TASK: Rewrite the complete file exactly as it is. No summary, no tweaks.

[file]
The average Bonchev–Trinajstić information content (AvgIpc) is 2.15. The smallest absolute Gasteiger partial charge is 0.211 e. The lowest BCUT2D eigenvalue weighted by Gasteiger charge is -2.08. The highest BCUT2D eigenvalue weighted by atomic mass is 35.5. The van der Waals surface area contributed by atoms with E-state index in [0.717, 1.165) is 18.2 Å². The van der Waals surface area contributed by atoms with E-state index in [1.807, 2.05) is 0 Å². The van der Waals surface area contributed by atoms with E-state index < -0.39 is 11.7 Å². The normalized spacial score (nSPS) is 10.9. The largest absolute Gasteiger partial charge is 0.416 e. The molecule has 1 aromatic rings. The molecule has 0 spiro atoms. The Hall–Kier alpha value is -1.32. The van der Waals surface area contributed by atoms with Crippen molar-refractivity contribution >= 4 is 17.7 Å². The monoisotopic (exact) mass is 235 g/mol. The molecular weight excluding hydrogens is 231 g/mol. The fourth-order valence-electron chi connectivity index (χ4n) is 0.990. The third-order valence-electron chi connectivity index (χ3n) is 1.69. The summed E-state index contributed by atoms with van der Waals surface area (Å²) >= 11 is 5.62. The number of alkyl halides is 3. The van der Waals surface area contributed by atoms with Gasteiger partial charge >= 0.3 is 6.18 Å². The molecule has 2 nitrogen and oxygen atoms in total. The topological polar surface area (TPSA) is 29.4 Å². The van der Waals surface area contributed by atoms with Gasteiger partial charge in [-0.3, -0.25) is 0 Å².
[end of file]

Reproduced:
The average Bonchev–Trinajstić information content (AvgIpc) is 2.15. The smallest absolute Gasteiger partial charge is 0.211 e. The lowest BCUT2D eigenvalue weighted by Gasteiger charge is -2.08. The highest BCUT2D eigenvalue weighted by atomic mass is 35.5. The van der Waals surface area contributed by atoms with E-state index in [0.717, 1.165) is 18.2 Å². The van der Waals surface area contributed by atoms with E-state index in [1.807, 2.05) is 0 Å². The van der Waals surface area contributed by atoms with E-state index < -0.39 is 11.7 Å². The normalized spacial score (nSPS) is 10.9. The largest absolute Gasteiger partial charge is 0.416 e. The molecule has 1 aromatic rings. The molecule has 0 spiro atoms. The Hall–Kier alpha value is -1.32. The van der Waals surface area contributed by atoms with Crippen molar-refractivity contribution >= 4 is 17.7 Å². The monoisotopic (exact) mass is 235 g/mol. The molecular weight excluding hydrogens is 231 g/mol. The fourth-order valence-electron chi connectivity index (χ4n) is 0.990. The third-order valence-electron chi connectivity index (χ3n) is 1.69. The summed E-state index contributed by atoms with van der Waals surface area (Å²) >= 11 is 5.62. The number of alkyl halides is 3. The van der Waals surface area contributed by atoms with Gasteiger partial charge >= 0.3 is 6.18 Å². The molecule has 2 nitrogen and oxygen atoms in total. The topological polar surface area (TPSA) is 29.4 Å². The van der Waals surface area contributed by atoms with Gasteiger partial charge in [-0.3, -0.25) is 0 Å².